the pharmaceutical company was incorporated in Delaware and
headquartered in New York. Id. at 1783-84. Moreover,
California lacked specific jurisdiction because there was no
connection to the non-residents' claims. The nonresidents
did not allege they purchased, ingested or suffered harm from
Plavix in California or received treatment for their injuries
in California. Id. at 1778. Nor did they allege that
they were prescribed Plavix in California or by California
physicians. Id. The mere fact that California
residents were prescribed Plavix or ingested it in
California, or allegedly sustained the same injuries as the
nonresidents, "[did] not allow the State to assert
specific jurisdiction over the nonresidents'
claims." Id. at 1781.
Bristol-Myers' decision to contract with a California
company to distribute the drug nationally did not provide a
sufficient basis for personal jurisdiction. Id. at
1783. The Court ruled that a defendant's contract with a
distributor in the forum state is not itself enough to
establish personal jurisdiction in the State. Id. It
noted that there was no allegation that the defendant engaged
in relevant acts together with the distributor in California,
or that the defendant was derivatively liable for the
distributor's conduct. Id.
short, what was needed-and what was missing-was suit-related
conduct, i.e., a connection between the forum and
the specific claims at issue, "principally, an activity
or occurrence that takes place in the forum State."
Id. at 1781. "[A]ll the conduct giving rise to
the nonresidents' claims occurred elsewhere."
Id. at 1782.
Court rejected the California Supreme Court's
"sliding scale" theory establishing personal
jurisdiction. Under this approach, "the strength of the
requisite connection between the forum and the specific
claims at issue is relaxed if the defendant has extensive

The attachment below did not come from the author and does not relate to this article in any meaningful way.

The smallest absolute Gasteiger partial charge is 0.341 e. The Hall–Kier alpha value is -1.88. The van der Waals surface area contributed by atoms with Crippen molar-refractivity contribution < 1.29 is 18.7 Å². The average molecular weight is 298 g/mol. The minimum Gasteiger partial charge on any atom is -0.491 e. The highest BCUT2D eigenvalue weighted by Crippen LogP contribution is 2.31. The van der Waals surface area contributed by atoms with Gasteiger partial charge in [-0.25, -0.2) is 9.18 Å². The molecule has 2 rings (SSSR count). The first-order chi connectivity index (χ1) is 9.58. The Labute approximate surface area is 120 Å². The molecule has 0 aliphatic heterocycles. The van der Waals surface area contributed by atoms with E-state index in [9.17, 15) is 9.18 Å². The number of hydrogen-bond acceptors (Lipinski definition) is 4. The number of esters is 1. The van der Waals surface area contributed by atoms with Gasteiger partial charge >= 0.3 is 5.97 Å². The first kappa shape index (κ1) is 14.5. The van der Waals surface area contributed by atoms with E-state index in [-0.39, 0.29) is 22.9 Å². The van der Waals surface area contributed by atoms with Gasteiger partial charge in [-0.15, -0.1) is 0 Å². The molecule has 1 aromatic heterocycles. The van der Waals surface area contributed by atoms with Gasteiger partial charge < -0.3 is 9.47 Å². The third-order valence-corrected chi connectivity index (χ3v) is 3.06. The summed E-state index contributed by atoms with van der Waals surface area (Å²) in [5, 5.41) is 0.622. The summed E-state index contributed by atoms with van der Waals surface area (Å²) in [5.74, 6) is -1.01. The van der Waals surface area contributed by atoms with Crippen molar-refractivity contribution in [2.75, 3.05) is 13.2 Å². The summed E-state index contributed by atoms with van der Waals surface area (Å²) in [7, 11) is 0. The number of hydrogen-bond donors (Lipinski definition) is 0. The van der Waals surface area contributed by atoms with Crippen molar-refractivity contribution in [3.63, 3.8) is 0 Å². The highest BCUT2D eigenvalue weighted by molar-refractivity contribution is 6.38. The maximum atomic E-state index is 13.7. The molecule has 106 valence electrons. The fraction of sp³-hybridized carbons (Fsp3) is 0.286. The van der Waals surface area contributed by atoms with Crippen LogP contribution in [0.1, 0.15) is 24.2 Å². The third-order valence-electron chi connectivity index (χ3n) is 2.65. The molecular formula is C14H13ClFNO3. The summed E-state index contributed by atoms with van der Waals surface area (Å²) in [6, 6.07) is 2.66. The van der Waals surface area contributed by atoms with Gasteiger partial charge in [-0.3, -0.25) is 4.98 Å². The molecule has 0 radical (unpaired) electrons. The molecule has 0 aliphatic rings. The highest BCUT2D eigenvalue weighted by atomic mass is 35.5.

forum contacts that are unrelated to those claims."
Id. What the California court did "resembles a
loose and spurious form of general jurisdiction."
Id. For specific jurisdiction, a defendant's
general connections with the forum state are not enough.
connection between Ethicon and Pennsylvania is considerably
stronger than the connection between Bristol-Myers and
California. Ethicon supervised the design and manufacturing
process of pelvic mesh in Pennsylvania in collaboration with
Secant Medical, Inc., a Bucks County company. Ethicon also
worked closely with an Allentown, Pennsylvania physician,
Vincent Lucente, M.D., in developing Prolift. Both of these
factors support the exercise of specific jurisdiction over
Ethicon in Pennsylvania.
elaborate, Hammons claims that she suffered bodily injuries
due to the properties of the mesh that Ethicon used in its
transvaginal mesh product, Prolift. She contends that Ethicon
defectively designed and manufactured the mesh with
polypropylene material that was toxic, dense and inelastic.
Because of its defective design, she asserts, the mesh caused
scar plating, erosion of mesh into her pelvic organs, and
extensive personal injuries. The record illustrates that
Ethicon worked together with Secant in Pennsylvania to
design, test and manufacture the Prolift mesh.
high-level officials of Secant provided affidavits (R.R.
266b-278b) that Ethicon provided all material specifications
for the weaving of mesh at Secant's Pennsylvania plant,
including specifications concerning the mesh's
elasticity, mass, and density, the specifications at the
center of Hammons' claims. Ethicon delivered
polypropylene filament to Secant in Pennsylvania.
Id. Secant knitted the filament into large rolls of
mesh in, and tested samples for, compliance with
Ethicon's specifications. Id. Ethicon received
the rolls of mesh from Pennsylvania and processed them
further. Id. Emails between Ethicon and Secant
officials demonstrate that Ethicon repeatedly communicated
its requirements for mesh design and development,
manufacturing, quality control, testing, and certification to
Secant—all issues central to this litigation. The
emails also show that Ethicon employees visited Secant's
plant in Pennsylvania on multiple occasions to observe the
mesh production process. This evidence establishes an
affiliation between Pennsylvania and Hammons' cause of